MAP is back

Increased funding to help low-income college students

click to enlarge Lauren Hernandez and sister Faith, who inspired her to be a nurse. - PHOTO COURTESY OF LAUREN HERNANDEZ
Photo courtesy of Lauren Hernandez
Lauren Hernandez and sister Faith, who inspired her to be a nurse.

The annual budget address presented by the Illinois governor is not the hottest event of the year for most college students. "I'm actually not at all invested in politics," said Lauren Hernandez, one of the two Lincoln Land Community College students invited by Democratic Gov. J.B. Pritzker to attend his speech last week.

As part of his proposals, the governor touted plans for increased funding for the "Monetary Award Program" – better known as MAP, a needs-based program for low-income students. Pritzker proposed an additional $50 million for the MAP program this coming fiscal year, and proposed to dedicate 15% of that to community college students. That would be more than a 10% increase from the previous allocation.

For Hernandez, getting help from MAP was a key to higher education. Hernandez is the oldest of six kids, and the first of her family to attend college. "I'm setting a precedent for my younger siblings," she said.

She's a graduate of Litchfield High School and is pursuing an associate degree from the nursing program at LLCC while working at St. Francis Hospital. Nursing is close to Hernandez's heart. "My sister was diagnosed with cancer when I was 12. And so it kind of drove me, after I saw what nurses do in their everyday lives, to pursue the same career and try and help others," she said.



Hernandez, who is 20, realized she qualified for both Pell and MAP grants while filling out her federal student aid application. She has a child, and while both she and her husband work, funding for college is tight as she can't rely on help from family.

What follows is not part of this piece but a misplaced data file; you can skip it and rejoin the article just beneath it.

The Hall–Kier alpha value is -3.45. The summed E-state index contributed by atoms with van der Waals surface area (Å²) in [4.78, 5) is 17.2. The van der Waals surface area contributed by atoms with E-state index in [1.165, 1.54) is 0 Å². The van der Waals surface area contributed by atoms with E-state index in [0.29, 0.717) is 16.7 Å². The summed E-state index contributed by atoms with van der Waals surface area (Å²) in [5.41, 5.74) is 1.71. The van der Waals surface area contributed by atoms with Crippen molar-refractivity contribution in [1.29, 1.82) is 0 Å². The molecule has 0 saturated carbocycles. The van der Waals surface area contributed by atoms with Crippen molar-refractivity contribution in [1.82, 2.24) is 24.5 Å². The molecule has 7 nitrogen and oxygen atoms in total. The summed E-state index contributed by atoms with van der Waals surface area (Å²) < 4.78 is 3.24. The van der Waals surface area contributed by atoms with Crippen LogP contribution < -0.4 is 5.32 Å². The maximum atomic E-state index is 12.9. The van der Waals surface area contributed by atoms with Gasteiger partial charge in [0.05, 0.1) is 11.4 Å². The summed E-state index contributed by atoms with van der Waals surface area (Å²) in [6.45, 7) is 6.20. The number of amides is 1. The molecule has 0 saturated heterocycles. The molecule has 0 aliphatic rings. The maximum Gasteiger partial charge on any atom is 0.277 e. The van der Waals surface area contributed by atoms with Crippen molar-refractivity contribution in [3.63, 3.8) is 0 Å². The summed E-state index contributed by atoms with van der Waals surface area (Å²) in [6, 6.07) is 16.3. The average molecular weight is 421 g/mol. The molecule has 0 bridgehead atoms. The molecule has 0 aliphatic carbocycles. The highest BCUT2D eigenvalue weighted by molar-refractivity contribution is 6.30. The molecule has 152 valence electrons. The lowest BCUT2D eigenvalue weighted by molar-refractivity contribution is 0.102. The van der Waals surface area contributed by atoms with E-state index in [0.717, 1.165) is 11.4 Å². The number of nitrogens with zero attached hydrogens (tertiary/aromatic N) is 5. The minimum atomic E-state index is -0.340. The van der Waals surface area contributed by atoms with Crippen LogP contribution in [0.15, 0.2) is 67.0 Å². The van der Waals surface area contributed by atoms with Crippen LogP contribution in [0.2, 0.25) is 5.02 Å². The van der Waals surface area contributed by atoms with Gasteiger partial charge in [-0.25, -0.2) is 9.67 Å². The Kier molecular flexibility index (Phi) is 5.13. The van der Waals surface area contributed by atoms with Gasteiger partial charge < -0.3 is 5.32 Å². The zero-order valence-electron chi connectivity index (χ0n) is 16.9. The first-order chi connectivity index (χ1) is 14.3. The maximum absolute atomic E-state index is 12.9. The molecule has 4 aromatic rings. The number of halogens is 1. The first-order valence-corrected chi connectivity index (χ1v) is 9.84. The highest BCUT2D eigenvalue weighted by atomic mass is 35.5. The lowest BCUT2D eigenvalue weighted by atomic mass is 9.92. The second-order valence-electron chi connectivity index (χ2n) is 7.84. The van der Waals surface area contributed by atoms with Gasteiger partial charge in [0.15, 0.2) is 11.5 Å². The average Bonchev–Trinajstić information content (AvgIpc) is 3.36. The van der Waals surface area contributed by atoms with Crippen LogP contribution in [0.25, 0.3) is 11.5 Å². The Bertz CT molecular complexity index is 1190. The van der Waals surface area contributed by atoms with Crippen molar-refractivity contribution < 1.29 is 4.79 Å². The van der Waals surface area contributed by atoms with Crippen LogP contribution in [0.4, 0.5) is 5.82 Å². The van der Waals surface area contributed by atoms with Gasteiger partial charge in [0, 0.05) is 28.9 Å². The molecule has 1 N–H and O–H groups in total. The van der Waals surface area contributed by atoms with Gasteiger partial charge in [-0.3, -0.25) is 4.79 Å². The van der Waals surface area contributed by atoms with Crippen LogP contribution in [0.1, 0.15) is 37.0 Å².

"I think there's a lot of students that are in my place, and to know that they have an option for their future to still get to go to college, even if they don't have financial support to do so, I think that's super important," said Hernandez. "My overall goal is just to try and be that caregiver and help others like the nurses helped my sister when she was sick."

Brandon Ihlenfeldt also received both a MAP and Pell grant. That means he's not facing a future of debt. "Without it, I probably would be in a bit of a different situation right now. I probably would have had to take on a loan," he said. The 18-year-old is married with two kids. He's attending LLCC for its HVAC program.

Ihlenfeldt said it makes sense to prioritize making community college more accessible to would-be students. "A lot of people I know who are in four-year schools, they are kinda regretting it," he said. "I think everybody should start off at a community college just to kind of get an idea of what college is like and the commitment you have to make to it."

In his address last week, Pritzker said, "My budget proposal for next year aims to make community college tuition-free to all MAP-eligible students whose families make under $45,000 a year."

Lynne Baker is managing director of communications at the Illinois Student Assistance Commission, which administers the MAP program. She said MAP has recovered from the budget impasse during former Republican Gov. Bruce Rauner's administration.

Baker said MAP reached its "highest appropriation in the history of the program" this current fiscal year. But, Baker said even with the highest appropriation in history, there are eligible students who go without receiving it, as the demand still outweighs the availability. And more funding could mean the size of the grants, not just the quantity of them, would increase as well.

Baker said the additional funding proposed by the governor could lead to most MAP-eligible community college students covering 100% of their fees and tuition between both MAP and Pell grants, which are the federal awards that both Hernandez and Ihlenfeldt also received.

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